Berlin Carré

My friends Matti und Silke are currently running a temporary art gallery called “Schneeeule” (Snow Owl) and putting up a different show almost every week through the end of the year. Finding space in Berlin for such a project is not as easy as it used to be, but Matti and Silke were able to find a small storefront in Berlin Carré, a 1960s mall across the street from Alexanderplatz that will be completely renovated after December. A lot of the stores are already sitting empty so it’s perfect for a temporary location like Schneeeule. But it also makes Berlin Carré feel like a ghost town, reminding me of George Romero’s “Dawn of the Dead” zombie mall film. My friend Simon has long coined the place “Depressionszentrum” (Depression Center).

Berlin Carré, October 2012

But the site of Berlin Carré has a long history of being the commercial center of the city. Berlin’s Central Market Hall once stood here, after the city decided in 1883 to build a network of 14 covered markets across the growing metropolis. All of the halls had similar architecture -giant, looming spaces below a grid of iron tresses and decorative yellow and red terra-cotta brick facades that helped keep the buildings cool. The Central Market Hall had a large, ice-cooled storage basement and a private rail terminal. The building’s location right next to the Alexanderplatz train station eased the transport of goods from across the country and beyond.

Berlin Central Market Hall, 1896

The floor of Central Market Hall was 16,000 square meters long and had stalls for 1336 merchants who were packed in like sardines along a two-meter wide walkway. Still this new shopping center was quite a success. Previously, Berliners could only shop at weekly outdoor markets or buy food and goods from female peddlers who hawked their wares from house to house. The new market halls offered a centralized, permanent indoor location for all their needs. It’s kind of amazing that it took them so long to come up with this concept! At first, the markets were only open twice a week but soon they switched to daily hours from sun-up to sun-down, with a lunch break from 1-4 pm.

the floor plan of the Central Market Hall, curving to the contour of the train tracks to Alexanderplatz. Berlin Carré stands in the center lot north of Kaiser Wilhelm Str. (today’s Karl Liebknecht Str.).

The Central Market Hall withstood the First World War and the recession during the Weimar years, but WWII destroyed some of the original buildings. The main hall however, was able to be repaired and continued operating as market in the newly formed GDR -despite food shortages and the almost exclusive use of food stamps for sales in the first years. By 1968 however, the hall was deemed too small and unhygienic, and was closed completely.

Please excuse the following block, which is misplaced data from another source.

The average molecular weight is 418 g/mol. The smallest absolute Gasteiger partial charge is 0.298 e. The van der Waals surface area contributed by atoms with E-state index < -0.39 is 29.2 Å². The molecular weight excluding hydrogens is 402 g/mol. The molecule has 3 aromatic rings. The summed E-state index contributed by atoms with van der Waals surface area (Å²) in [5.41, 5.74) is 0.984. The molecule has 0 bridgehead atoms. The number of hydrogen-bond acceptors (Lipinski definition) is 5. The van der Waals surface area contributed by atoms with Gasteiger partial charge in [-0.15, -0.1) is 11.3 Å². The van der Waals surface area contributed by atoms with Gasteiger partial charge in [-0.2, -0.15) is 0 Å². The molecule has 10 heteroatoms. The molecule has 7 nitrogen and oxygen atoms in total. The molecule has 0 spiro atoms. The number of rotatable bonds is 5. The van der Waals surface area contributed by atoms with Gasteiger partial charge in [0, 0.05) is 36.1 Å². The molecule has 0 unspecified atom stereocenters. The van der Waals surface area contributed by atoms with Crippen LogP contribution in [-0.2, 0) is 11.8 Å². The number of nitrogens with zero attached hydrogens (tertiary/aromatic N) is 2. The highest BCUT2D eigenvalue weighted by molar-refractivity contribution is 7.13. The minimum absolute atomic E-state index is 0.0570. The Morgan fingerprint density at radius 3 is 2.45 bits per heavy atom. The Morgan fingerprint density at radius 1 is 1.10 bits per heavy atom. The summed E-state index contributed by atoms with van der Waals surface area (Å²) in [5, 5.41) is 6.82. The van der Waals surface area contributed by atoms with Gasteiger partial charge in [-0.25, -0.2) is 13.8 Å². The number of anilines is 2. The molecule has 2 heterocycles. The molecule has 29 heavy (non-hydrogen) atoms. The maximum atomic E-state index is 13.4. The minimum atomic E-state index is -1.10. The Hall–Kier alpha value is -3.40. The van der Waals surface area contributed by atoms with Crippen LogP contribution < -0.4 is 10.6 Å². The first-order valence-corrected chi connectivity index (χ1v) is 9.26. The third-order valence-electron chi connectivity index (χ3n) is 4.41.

the interior of the Central Market Hall in 1965 before it was torn down

the exterior of the Central Market Hall in 1965 looking south over Rochstraße; the building used to go right up to the train tracks

By this time, all of Alexanderplatz was under extreme transformation, as the GDR set into motion a grand architectual scheme to modernize the mostly destroyed historic city center. Berlin’s Central Market was part of this plan and was rebuilt in a clean, 1960’s boxy style as part of a residential complex stretching west along Karl Liebknecht Str. It was also rechristened the “Berliner Markthalle” dropping “central” from the name.

looking east on Karl Liebknecht Straße in 1987, the new market is inside the boxy white building before the elevated train tracks on the left

1976: a fountain in front of the new market commemorates the vendors of yore. Note also the stylized “M”s to the right below the S-bahn track, standing for “Markethalle”

After the wall came down, the market was renovated and turned into something along the lines of what it looks like today -an angular mall with an emphasis on openness and light -large glass panes instead of solid walls for the shops and a curved glass ceiling that lets in lots of light. Now, two months before another transformation, the remaining business are a strange mix of usefulness and nostalgia. A bakery, brewery and shoe repair are still open for example, but there’s also a “Museum of Letters” housing the city’s old signage and “Ostpaket,” which sells items that were once produced in the GDR.

2012: the fountain still stands, the “M”s however have disappeared -maybe they’re in the Museum of Letters?

For all it’s weirdness, Berlin Carré is definitely a place to see before the year ends. One can only imagine what new vision for the center of the city’s commerce will come next.

a bamboo and orchid motif attempts to pull together the disparate elements here


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